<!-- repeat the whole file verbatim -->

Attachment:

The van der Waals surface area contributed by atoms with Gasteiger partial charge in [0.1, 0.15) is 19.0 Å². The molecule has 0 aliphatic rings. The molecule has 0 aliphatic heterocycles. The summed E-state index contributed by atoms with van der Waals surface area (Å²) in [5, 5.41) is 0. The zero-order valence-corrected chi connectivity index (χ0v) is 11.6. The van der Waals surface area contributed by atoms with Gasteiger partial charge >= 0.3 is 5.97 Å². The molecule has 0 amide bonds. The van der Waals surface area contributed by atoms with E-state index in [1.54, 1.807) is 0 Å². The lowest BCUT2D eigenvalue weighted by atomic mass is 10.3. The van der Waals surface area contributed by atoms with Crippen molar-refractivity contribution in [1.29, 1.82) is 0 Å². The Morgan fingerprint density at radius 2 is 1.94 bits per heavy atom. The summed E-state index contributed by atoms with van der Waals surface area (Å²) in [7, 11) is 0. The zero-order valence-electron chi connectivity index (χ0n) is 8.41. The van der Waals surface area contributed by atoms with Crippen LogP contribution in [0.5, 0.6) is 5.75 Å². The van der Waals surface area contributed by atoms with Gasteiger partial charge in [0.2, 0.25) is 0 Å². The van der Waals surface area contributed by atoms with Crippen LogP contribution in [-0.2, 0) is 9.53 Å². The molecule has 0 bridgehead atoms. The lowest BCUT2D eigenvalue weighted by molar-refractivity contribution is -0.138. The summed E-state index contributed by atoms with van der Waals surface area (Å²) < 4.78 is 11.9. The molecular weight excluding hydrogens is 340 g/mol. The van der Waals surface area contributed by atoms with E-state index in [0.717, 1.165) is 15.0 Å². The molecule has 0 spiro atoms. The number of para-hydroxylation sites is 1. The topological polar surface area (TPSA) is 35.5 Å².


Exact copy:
The van der Waals surface area contributed by atoms with Gasteiger partial charge in [0.1, 0.15) is 19.0 Å². The molecule has 0 aliphatic rings. The molecule has 0 aliphatic heterocycles. The summed E-state index contributed by atoms with van der Waals surface area (Å²) in [5, 5.41) is 0. The zero-order valence-corrected chi connectivity index (χ0v) is 11.6. The van der Waals surface area contributed by atoms with Gasteiger partial charge >= 0.3 is 5.97 Å². The molecule has 0 amide bonds. The van der Waals surface area contributed by atoms with E-state index in [1.54, 1.807) is 0 Å². The lowest BCUT2D eigenvalue weighted by atomic mass is 10.3. The van der Waals surface area contributed by atoms with Crippen molar-refractivity contribution in [1.29, 1.82) is 0 Å². The Morgan fingerprint density at radius 2 is 1.94 bits per heavy atom. The summed E-state index contributed by atoms with van der Waals surface area (Å²) in [7, 11) is 0. The zero-order valence-electron chi connectivity index (χ0n) is 8.41. The van der Waals surface area contributed by atoms with Crippen LogP contribution in [0.5, 0.6) is 5.75 Å². The van der Waals surface area contributed by atoms with Gasteiger partial charge in [0.2, 0.25) is 0 Å². The van der Waals surface area contributed by atoms with Crippen LogP contribution in [-0.2, 0) is 9.53 Å². The molecule has 0 bridgehead atoms. The lowest BCUT2D eigenvalue weighted by molar-refractivity contribution is -0.138. The summed E-state index contributed by atoms with van der Waals surface area (Å²) < 4.78 is 11.9. The molecular weight excluding hydrogens is 340 g/mol. The van der Waals surface area contributed by atoms with E-state index in [0.717, 1.165) is 15.0 Å². The molecule has 0 spiro atoms. The number of para-hydroxylation sites is 1. The topological polar surface area (TPSA) is 35.5 Å².